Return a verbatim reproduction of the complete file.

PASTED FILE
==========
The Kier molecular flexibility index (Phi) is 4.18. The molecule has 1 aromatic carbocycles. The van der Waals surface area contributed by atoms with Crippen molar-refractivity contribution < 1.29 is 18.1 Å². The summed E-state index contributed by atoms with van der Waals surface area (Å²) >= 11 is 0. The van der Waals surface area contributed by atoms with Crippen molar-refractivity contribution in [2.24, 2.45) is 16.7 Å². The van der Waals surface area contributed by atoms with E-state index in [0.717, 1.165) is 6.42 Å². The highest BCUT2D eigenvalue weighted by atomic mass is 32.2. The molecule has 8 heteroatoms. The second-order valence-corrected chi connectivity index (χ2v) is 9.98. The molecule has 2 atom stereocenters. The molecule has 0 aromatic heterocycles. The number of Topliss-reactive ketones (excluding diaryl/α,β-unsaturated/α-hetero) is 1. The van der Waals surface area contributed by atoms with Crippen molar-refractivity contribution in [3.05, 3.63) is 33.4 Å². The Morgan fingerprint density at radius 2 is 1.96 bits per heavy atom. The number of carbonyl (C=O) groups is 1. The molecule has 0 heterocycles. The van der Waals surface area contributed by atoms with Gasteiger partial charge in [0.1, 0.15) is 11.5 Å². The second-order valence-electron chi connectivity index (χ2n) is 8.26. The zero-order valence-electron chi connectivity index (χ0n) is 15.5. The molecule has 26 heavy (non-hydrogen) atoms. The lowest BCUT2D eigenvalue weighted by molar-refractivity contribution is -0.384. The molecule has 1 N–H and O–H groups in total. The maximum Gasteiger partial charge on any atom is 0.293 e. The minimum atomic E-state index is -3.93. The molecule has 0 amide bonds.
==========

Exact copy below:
The Kier molecular flexibility index (Phi) is 4.18. The molecule has 1 aromatic carbocycles. The van der Waals surface area contributed by atoms with Crippen molar-refractivity contribution < 1.29 is 18.1 Å². The summed E-state index contributed by atoms with van der Waals surface area (Å²) >= 11 is 0. The van der Waals surface area contributed by atoms with Crippen molar-refractivity contribution in [2.24, 2.45) is 16.7 Å². The van der Waals surface area contributed by atoms with E-state index in [0.717, 1.165) is 6.42 Å². The highest BCUT2D eigenvalue weighted by atomic mass is 32.2. The molecule has 8 heteroatoms. The second-order valence-corrected chi connectivity index (χ2v) is 9.98. The molecule has 2 atom stereocenters. The molecule has 0 aromatic heterocycles. The number of Topliss-reactive ketones (excluding diaryl/α,β-unsaturated/α-hetero) is 1. The van der Waals surface area contributed by atoms with Crippen molar-refractivity contribution in [3.05, 3.63) is 33.4 Å². The Morgan fingerprint density at radius 2 is 1.96 bits per heavy atom. The number of carbonyl (C=O) groups is 1. The molecule has 0 heterocycles. The van der Waals surface area contributed by atoms with Gasteiger partial charge in [0.1, 0.15) is 11.5 Å². The second-order valence-electron chi connectivity index (χ2n) is 8.26. The zero-order valence-electron chi connectivity index (χ0n) is 15.5. The molecule has 26 heavy (non-hydrogen) atoms. The lowest BCUT2D eigenvalue weighted by molar-refractivity contribution is -0.384. The molecule has 1 N–H and O–H groups in total. The maximum Gasteiger partial charge on any atom is 0.293 e. The minimum atomic E-state index is -3.93. The molecule has 0 amide bonds.